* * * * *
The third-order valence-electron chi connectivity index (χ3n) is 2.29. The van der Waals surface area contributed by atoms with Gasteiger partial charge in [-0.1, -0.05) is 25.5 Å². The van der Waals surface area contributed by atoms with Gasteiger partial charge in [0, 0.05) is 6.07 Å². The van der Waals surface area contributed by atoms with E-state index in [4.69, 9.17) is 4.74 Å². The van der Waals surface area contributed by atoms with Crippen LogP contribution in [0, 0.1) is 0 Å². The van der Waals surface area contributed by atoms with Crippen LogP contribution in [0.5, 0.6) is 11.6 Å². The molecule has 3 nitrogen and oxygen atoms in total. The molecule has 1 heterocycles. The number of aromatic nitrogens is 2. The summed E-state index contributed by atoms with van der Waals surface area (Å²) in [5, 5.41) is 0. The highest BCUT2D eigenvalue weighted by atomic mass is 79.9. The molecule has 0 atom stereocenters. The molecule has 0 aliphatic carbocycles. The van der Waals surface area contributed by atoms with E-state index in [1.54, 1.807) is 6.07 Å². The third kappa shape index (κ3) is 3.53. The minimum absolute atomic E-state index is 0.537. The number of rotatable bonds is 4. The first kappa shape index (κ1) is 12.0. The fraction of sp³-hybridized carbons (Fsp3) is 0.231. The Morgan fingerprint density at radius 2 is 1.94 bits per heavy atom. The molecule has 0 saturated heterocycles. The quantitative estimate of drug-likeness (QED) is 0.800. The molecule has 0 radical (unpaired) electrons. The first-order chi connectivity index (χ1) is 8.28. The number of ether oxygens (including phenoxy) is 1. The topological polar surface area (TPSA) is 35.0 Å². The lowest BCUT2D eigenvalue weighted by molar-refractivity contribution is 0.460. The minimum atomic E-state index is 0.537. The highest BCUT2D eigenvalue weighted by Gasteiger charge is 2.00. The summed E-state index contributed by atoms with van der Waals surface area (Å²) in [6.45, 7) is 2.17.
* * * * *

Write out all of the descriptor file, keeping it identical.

The third-order valence-electron chi connectivity index (χ3n) is 2.29. The van der Waals surface area contributed by atoms with Gasteiger partial charge in [-0.1, -0.05) is 25.5 Å². The van der Waals surface area contributed by atoms with Gasteiger partial charge in [0, 0.05) is 6.07 Å². The van der Waals surface area contributed by atoms with E-state index in [4.69, 9.17) is 4.74 Å². The van der Waals surface area contributed by atoms with Crippen LogP contribution in [0, 0.1) is 0 Å². The van der Waals surface area contributed by atoms with Crippen LogP contribution in [0.5, 0.6) is 11.6 Å². The molecule has 3 nitrogen and oxygen atoms in total. The molecule has 1 heterocycles. The number of aromatic nitrogens is 2. The summed E-state index contributed by atoms with van der Waals surface area (Å²) in [5, 5.41) is 0. The highest BCUT2D eigenvalue weighted by atomic mass is 79.9. The molecule has 0 atom stereocenters. The molecule has 0 aliphatic carbocycles. The van der Waals surface area contributed by atoms with E-state index in [1.54, 1.807) is 6.07 Å². The third kappa shape index (κ3) is 3.53. The minimum absolute atomic E-state index is 0.537. The number of rotatable bonds is 4. The first kappa shape index (κ1) is 12.0. The fraction of sp³-hybridized carbons (Fsp3) is 0.231. The Morgan fingerprint density at radius 2 is 1.94 bits per heavy atom. The molecule has 0 saturated heterocycles. The quantitative estimate of drug-likeness (QED) is 0.800. The molecule has 0 radical (unpaired) electrons. The first-order chi connectivity index (χ1) is 8.28. The number of ether oxygens (including phenoxy) is 1. The topological polar surface area (TPSA) is 35.0 Å². The lowest BCUT2D eigenvalue weighted by molar-refractivity contribution is 0.460. The minimum atomic E-state index is 0.537. The highest BCUT2D eigenvalue weighted by Gasteiger charge is 2.00. The summed E-state index contributed by atoms with van der Waals surface area (Å²) in [6.45, 7) is 2.17.